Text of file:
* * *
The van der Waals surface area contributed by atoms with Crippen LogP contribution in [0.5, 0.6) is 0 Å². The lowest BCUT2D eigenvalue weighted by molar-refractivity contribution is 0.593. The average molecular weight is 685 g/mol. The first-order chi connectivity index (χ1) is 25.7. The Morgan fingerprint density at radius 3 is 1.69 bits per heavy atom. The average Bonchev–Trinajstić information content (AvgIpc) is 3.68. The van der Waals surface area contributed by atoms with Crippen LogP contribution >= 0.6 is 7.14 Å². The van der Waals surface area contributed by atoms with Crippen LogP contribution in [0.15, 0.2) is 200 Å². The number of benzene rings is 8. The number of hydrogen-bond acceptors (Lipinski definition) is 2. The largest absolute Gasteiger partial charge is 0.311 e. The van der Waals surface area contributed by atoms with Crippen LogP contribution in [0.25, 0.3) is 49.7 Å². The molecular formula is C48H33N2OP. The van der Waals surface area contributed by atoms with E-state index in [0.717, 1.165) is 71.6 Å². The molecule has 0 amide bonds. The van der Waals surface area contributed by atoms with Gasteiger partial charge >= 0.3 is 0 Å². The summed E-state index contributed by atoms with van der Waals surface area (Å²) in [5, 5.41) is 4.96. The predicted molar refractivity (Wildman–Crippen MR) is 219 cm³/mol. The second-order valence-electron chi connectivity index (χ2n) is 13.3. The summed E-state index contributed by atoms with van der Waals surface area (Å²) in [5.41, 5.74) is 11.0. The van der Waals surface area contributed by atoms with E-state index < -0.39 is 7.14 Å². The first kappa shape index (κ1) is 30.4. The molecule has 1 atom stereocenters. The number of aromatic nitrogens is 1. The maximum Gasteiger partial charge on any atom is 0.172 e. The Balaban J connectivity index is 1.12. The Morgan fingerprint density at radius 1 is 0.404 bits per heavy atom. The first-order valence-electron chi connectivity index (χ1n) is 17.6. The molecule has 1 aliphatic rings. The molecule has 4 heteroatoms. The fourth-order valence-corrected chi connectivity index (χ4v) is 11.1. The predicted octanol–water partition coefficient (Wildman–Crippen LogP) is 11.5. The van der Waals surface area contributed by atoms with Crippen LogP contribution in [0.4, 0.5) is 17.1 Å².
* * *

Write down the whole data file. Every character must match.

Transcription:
The van der Waals surface area contributed by atoms with Crippen LogP contribution in [0.5, 0.6) is 0 Å². The lowest BCUT2D eigenvalue weighted by molar-refractivity contribution is 0.593. The average molecular weight is 685 g/mol. The first-order chi connectivity index (χ1) is 25.7. The Morgan fingerprint density at radius 3 is 1.69 bits per heavy atom. The average Bonchev–Trinajstić information content (AvgIpc) is 3.68. The van der Waals surface area contributed by atoms with Crippen LogP contribution >= 0.6 is 7.14 Å². The van der Waals surface area contributed by atoms with Crippen LogP contribution in [0.15, 0.2) is 200 Å². The number of benzene rings is 8. The number of hydrogen-bond acceptors (Lipinski definition) is 2. The largest absolute Gasteiger partial charge is 0.311 e. The van der Waals surface area contributed by atoms with Crippen LogP contribution in [0.25, 0.3) is 49.7 Å². The molecular formula is C48H33N2OP. The van der Waals surface area contributed by atoms with E-state index in [0.717, 1.165) is 71.6 Å². The molecule has 0 amide bonds. The van der Waals surface area contributed by atoms with Gasteiger partial charge >= 0.3 is 0 Å². The summed E-state index contributed by atoms with van der Waals surface area (Å²) in [5, 5.41) is 4.96. The predicted molar refractivity (Wildman–Crippen MR) is 219 cm³/mol. The second-order valence-electron chi connectivity index (χ2n) is 13.3. The summed E-state index contributed by atoms with van der Waals surface area (Å²) in [5.41, 5.74) is 11.0. The van der Waals surface area contributed by atoms with E-state index < -0.39 is 7.14 Å². The first kappa shape index (κ1) is 30.4. The molecule has 1 atom stereocenters. The number of aromatic nitrogens is 1. The maximum Gasteiger partial charge on any atom is 0.172 e. The Balaban J connectivity index is 1.12. The Morgan fingerprint density at radius 1 is 0.404 bits per heavy atom. The first-order valence-electron chi connectivity index (χ1n) is 17.6. The molecule has 1 aliphatic rings. The molecule has 4 heteroatoms. The fourth-order valence-corrected chi connectivity index (χ4v) is 11.1. The predicted octanol–water partition coefficient (Wildman–Crippen LogP) is 11.5. The van der Waals surface area contributed by atoms with Crippen LogP contribution in [0.4, 0.5) is 17.1 Å².